Welcome back to Dungeons Mastered, a tabletop roleplaying column from someone still figuring this shit out. I’m Tyler Crumrine, your RPG concierge and game-master-in-training, and this week we’ll be taking a look at four books by Patrick Stuart: Fire on the Velvet Horizon, Deep Carbon Observatory, Uncertain Worlds, and False Readings.
Two people turned me on to Patrick Stuart. The first was Ken Baumann, publisher of Sator Press and author of the novels Solip and Say, Cut, Map and the Boss Fight Books entry EarthBound. Ken’s a GM, a big fan of tabletop roleplaying, and occasionally posts really helpful advice and resources on his blog. He also recently launched Satyr Press, a Sator imprint dedicated to publishing “innovative, beautiful, and limited-edition tabletop RPG books.” Stuart is one of Satyr’s first authors, and after pre-ordering The Maze of the Blue Medusa (which I’ll be discussing in our next entry), I started to look into the rest of his work.
The second person was China Miéville. Miéville’s been a favorite fantasy author of mine for a looooong time, and the thing I absolutely love most about his writing is its world-building. Miéville is very anti-Tolkien (no orcs, no elves, no trolls), and he creates these stunningly unique, lush, urban, fantasy landscapes. So when Miéville had this to say on Stuart, I was immediately sold:
Superpositioning with strange panache, [Fire on the] Velvet Horizon is an (outstanding) indie role-playing-game supplement and an (outstanding) example of experimental quasi-/meta-/sur-/kata-fiction. Also a work of art. Easily one of my standout books of 2015.
I can’t help but agree. Stuart has a penchant for the weird and wonderful that defies expectations, and reading his work has helped me break away from tropes in my own campaigns. Enough preamble, though—let’s get to the books.
FIRE ON THE VELVET HORIZON
What is it?
To piggy-back off of Miéville, Fire on the Velvet Horizon is as much an art book as it is a monster manual. Illustrator and frequent collaborator Scrap Princess sketched roughly 100 monsters, at which point Stuart labeled and wrote detailed backstories for each of them. And I do mean detailed. Just check out these samples: Thug Bugs and Flammeous Lads.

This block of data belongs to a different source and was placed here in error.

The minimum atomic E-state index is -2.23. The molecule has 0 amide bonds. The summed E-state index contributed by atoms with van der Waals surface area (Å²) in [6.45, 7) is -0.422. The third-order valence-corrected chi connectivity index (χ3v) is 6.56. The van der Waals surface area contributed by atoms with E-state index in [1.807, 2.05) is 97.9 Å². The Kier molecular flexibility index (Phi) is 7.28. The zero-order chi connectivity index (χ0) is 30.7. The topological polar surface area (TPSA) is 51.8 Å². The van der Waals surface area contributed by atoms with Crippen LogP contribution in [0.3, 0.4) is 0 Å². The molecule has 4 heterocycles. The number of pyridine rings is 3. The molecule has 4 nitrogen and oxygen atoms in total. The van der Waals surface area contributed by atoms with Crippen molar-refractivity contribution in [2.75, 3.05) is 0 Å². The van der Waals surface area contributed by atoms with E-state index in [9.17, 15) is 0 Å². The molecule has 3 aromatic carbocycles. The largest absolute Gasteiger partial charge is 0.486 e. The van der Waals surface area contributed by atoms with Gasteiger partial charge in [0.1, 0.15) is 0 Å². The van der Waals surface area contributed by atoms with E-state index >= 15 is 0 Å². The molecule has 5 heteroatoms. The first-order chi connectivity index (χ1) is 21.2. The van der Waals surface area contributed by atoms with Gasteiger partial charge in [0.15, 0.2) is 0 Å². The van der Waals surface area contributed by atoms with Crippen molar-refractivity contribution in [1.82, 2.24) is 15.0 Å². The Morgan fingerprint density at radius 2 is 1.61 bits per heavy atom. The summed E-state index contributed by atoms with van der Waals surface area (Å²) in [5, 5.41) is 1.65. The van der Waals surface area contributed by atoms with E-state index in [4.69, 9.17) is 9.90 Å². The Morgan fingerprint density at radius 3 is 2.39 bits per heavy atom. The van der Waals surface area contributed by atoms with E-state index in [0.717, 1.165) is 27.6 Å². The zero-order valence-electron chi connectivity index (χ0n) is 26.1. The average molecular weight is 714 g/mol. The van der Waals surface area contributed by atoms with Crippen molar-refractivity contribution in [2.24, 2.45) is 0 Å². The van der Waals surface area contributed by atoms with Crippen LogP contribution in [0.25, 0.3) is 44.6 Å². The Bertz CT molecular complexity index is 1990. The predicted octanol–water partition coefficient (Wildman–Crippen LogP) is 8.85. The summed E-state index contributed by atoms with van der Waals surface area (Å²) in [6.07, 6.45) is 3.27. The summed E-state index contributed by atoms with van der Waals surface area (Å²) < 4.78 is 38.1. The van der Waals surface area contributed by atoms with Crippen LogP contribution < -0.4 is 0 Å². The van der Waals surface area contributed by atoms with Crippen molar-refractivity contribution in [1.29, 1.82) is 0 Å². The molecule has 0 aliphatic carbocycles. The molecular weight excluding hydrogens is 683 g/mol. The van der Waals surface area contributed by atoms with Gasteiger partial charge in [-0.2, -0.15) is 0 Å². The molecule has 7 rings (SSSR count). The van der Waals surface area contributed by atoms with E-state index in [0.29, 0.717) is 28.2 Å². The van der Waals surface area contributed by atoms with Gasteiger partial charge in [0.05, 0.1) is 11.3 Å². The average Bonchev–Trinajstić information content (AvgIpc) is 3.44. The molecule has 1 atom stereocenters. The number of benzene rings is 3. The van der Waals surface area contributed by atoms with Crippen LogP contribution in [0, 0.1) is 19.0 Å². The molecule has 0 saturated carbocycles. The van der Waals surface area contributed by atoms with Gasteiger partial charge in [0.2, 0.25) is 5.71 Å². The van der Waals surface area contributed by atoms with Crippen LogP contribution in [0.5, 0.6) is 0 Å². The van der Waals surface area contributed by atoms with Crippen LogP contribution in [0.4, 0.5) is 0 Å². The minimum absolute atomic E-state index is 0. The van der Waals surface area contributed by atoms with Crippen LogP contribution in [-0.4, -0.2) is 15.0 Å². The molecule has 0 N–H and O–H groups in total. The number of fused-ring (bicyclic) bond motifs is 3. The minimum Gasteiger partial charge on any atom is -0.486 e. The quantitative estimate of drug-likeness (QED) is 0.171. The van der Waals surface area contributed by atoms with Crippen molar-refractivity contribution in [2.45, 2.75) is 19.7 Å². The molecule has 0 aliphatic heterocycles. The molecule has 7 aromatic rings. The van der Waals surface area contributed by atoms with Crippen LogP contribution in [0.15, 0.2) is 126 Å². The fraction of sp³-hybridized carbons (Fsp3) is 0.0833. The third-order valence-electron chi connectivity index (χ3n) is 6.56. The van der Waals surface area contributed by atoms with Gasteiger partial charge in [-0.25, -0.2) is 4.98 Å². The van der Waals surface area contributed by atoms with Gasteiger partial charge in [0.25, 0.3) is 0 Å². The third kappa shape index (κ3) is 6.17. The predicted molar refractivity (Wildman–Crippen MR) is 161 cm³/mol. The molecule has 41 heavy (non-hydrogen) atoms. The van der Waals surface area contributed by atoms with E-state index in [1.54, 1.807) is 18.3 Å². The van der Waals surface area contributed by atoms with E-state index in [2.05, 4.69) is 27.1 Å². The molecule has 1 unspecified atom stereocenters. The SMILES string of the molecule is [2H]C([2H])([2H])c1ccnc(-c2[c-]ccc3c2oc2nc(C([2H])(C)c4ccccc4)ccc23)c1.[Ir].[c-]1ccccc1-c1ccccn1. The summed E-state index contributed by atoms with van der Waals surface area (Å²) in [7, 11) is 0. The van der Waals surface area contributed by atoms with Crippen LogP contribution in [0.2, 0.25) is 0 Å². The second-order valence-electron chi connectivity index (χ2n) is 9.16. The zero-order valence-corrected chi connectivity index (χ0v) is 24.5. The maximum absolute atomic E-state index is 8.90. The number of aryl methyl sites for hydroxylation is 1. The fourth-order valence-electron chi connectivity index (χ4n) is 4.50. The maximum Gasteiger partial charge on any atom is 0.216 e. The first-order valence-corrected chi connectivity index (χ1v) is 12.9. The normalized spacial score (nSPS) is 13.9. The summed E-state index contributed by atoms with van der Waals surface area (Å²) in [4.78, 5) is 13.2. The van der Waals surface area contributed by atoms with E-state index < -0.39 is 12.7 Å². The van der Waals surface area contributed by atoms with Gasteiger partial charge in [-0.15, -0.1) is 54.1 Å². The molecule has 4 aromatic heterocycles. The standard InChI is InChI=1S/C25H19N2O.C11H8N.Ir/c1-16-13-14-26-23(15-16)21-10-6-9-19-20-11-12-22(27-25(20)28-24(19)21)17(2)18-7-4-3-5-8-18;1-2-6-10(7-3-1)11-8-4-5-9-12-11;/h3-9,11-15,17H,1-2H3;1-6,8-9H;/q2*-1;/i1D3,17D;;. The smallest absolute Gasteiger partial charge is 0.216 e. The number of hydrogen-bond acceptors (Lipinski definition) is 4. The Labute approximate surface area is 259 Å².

Once the writing was done, Scrap expanded on sketches, collaged words and images together, and laid them all out in one hefty, 100+ page, 8”x11”, full-color paperback.
It’s also worth noting that, unlike most monster manuals, Fire on the Velvet Horizon is completely stats-free, making it a great fit for any vaguely fantasy roleplaying system as long as the GM is willing to do the nitty-gritty of number crunching on his or her own. Alternately, many of the monsters can serve purely as plot devices rather than enemies.
I think Stuart summarizes the book best himself, though, in his introduction:
I hope this makes you feel a little like you felt when you opened a Monster Manual for the first time and saw arranged, in a neat block, a world of strange encounters and a compilation of living things, each carrying its own fragmentary history, a little like a story and a little like a tool lying in a box, with its handle arranged towards [you], asking to be picked up and used in some work of your own.
What do I like about it?
If you’re like me, you probably grew up steeped in Tolkien-esque fantasy, whether it be The Lord of the Rings, The Chronicles of Narnia, or Warhammer Fantasy. It’s a fun world, but as far as settings go, it’s also kind of old news.
And while D&D definitely has its own flavor—you won’t find Mind Flayers or Beholders in a C.S. Lewis novel—players often have a certain amount of game-specific literacy as well. Bugbears may have been surprising when the Monster Manuel first came out in 1977, but now they’re a D&D staple. Ditto with similar systems/settings like Pathfinder or Dungeon World—regardless of which game you’re playing, if you’re pulling from the same bestiary session after session, eventually you’re going to run out of monsters that your party hasn’t encountered before.
It’s very, very unlikely, though, that players will have seen monsters like the ones in Fire on the Velvet Horizon. Take the Boa Contructor, for example, a giant serpent with a mouth full of almost-man-sized hands. It’s deadly—capable of wielding a sword in each of its 100+ teeth-hands—but it’s also highly intelligent and a master craftsman. Sometimes mature Boa Constructors will choose to trade services with a town (or party of adventures) for consistent food rather than devouring them. A skilled Boa Constructor is also known to create some of the finest custom armor in the world, but this requires the subject step into the creature’s mouth to make exact measurements. Or so the Boa Constructor will claim—whether the serpent is telling the truth or not depends on the GM.
Monsters like Boa Constructors could easily inspire a dozen different adventures. Stuart’s descriptions often include a degree of both risk and reward, and this book contains over 100 of them. Fire on the Velvet Horizon is a treasure trove of strange, intriguing, and downright terrifying monsters, and I guarantee that unless one of your players owns the book themselves (because honestly, it’s just as nice a coffee table book as a RPG resource), they’ll never see them coming.
What have I stolen from it?
My D&D party first encountered Ryder the Cryptospider while locked in a prison cell in Vornheim (more on Vornheim next time, too). And it wasn’t long before he became one of their favorite (and most useful) companions in the game. According to Fire on the Velvet Horizon, a Cryptospider is: